Sunday, April 11, 2010

4/11/2010 Micro Chatterbait Steals the Show

I've been commenting how many stream fish populations in Indiana were decimated by the floods of 2008. Since then, it has been remarkable how small the bait fish  are in many of our steams .5-1.5". This is not what I remember previous to the floods.

2009 saw a 3" fluke bite to draw some action, a 5" fluke, so deadly in 2007 became hard to get bit on. Was this because the standard smallmouth meal has shrunk in size?

So, I saw the 1/8th oz panfish chatterbait in Wallyworld, thinking I might downsize from the large 3/8 oz chatterbaits that I make myself...

Hit a rocky choke pool just above an obvious winter hole....

This fish was close to shore in an eddy. I actually saw the boil and strike on the 1/8th oz white chatterbait.

We took a break and within a few casts, another 18"+ SMB came out of the center of the stream:

Used the white bait to drop over boulders slow retrieve, sometimes ripping and some times allowing to drop.

Mike and I had some excitement when he hit a ridiculous 15"er:

Then I hooked a 17.5" fighter dragging a tube along a seam, it was followed by a couple of suckers and a larger black smallmouth that contemplated, it's mate's fate before darting off.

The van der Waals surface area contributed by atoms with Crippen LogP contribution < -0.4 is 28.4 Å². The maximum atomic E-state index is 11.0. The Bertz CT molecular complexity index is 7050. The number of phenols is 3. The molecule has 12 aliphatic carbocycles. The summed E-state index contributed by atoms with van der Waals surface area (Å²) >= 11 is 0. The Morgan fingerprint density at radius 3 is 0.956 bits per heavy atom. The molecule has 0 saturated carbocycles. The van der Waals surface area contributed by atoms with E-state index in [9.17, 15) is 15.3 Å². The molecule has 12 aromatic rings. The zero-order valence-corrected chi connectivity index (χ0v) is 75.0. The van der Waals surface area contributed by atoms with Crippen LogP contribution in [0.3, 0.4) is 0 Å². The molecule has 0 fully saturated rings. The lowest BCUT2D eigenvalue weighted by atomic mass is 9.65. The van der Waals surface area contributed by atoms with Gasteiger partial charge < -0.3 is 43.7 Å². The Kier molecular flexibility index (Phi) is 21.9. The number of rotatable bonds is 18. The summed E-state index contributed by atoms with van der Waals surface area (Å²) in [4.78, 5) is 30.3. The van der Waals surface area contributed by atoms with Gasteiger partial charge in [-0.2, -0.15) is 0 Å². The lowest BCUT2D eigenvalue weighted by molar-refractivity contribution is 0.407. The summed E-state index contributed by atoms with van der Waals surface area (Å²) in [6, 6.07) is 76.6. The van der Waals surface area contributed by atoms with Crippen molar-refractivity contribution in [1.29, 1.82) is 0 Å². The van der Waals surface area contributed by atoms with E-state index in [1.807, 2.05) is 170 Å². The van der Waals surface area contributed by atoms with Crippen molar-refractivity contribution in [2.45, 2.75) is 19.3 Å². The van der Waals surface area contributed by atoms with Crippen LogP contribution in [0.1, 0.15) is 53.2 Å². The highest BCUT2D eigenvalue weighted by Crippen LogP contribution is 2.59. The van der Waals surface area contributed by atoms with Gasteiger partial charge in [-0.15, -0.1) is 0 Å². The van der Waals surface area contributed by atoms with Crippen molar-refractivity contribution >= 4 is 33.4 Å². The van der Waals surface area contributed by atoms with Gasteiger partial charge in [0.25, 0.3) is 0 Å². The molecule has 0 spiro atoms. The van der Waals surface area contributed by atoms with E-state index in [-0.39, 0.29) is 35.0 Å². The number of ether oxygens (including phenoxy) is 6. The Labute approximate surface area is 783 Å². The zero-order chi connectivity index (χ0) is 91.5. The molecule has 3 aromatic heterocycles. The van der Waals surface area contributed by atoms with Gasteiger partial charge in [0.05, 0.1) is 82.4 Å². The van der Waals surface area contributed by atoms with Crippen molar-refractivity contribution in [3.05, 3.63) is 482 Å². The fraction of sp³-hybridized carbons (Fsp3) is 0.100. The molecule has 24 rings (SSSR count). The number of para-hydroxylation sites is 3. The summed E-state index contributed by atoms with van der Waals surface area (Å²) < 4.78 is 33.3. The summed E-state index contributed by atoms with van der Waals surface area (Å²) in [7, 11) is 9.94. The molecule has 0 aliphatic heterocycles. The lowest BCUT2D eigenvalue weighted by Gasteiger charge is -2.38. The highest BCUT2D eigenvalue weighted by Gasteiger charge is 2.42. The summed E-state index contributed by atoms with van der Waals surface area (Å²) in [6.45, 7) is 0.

Still, numbers were not there, but I can't complain about the catch as these bass fought hard in the swift current.

BT 9 (18.25", 18", 17.5")
MC 4 (15")

In about 4:30 hours.


  1. BT,

    Good looking dog from other post.

    Great looking fish, nice sunny day with clear water conditions.

    Were these floods in the winter or spring? We have had about 3 1/2 years of cool, wet conditions with some big floods.

    Numbers of bass are down considerably with fewer small bass. Bad silting and spawns have also played a factor.

    How quick do your streams rise and fall? Is run off becoming a larger problem?


  2. Flood of the century were in late May to June 2008. 10-14" of rain in 10 days in 2008 depending on locale.

    Silting has gotten much worse in some areas.

    In short streams, elevated streams, along with streams with more bedrock faired better.

    In 2009, we had high water during the spawn months. Not floods just consistently higher than normal. It brought a lot of nutrients into the streams and some algae 'events' happened on certain waters. Probably put a lot of stress on recovering spawners.

    The fish just aren't there. Still catching big ones, but the overall populations has been halved in some streams.

    In terms of turbidity: I live in the center of the state. Within 1 hour and 15 minutes are 30 rivers or creeks to fish for smallies. Usually one is running clearer, comes down quicker, etc...

  3. The White through Indy is the worst culprit. Because man diverts water so quickly into the stream and any heavier rainfall is accompanied by tons of raw sewage outflow. It can take forever to come down.

    The water quality is generally less than other places. I live 5 minutes away but barely fish it despite a solid reputation for big fish and numbers.

    The rest depends on how much rain falls if it's been dry, they can take a lot. Especially with natural buffers intact. Some have no cities or towns on them and fair better.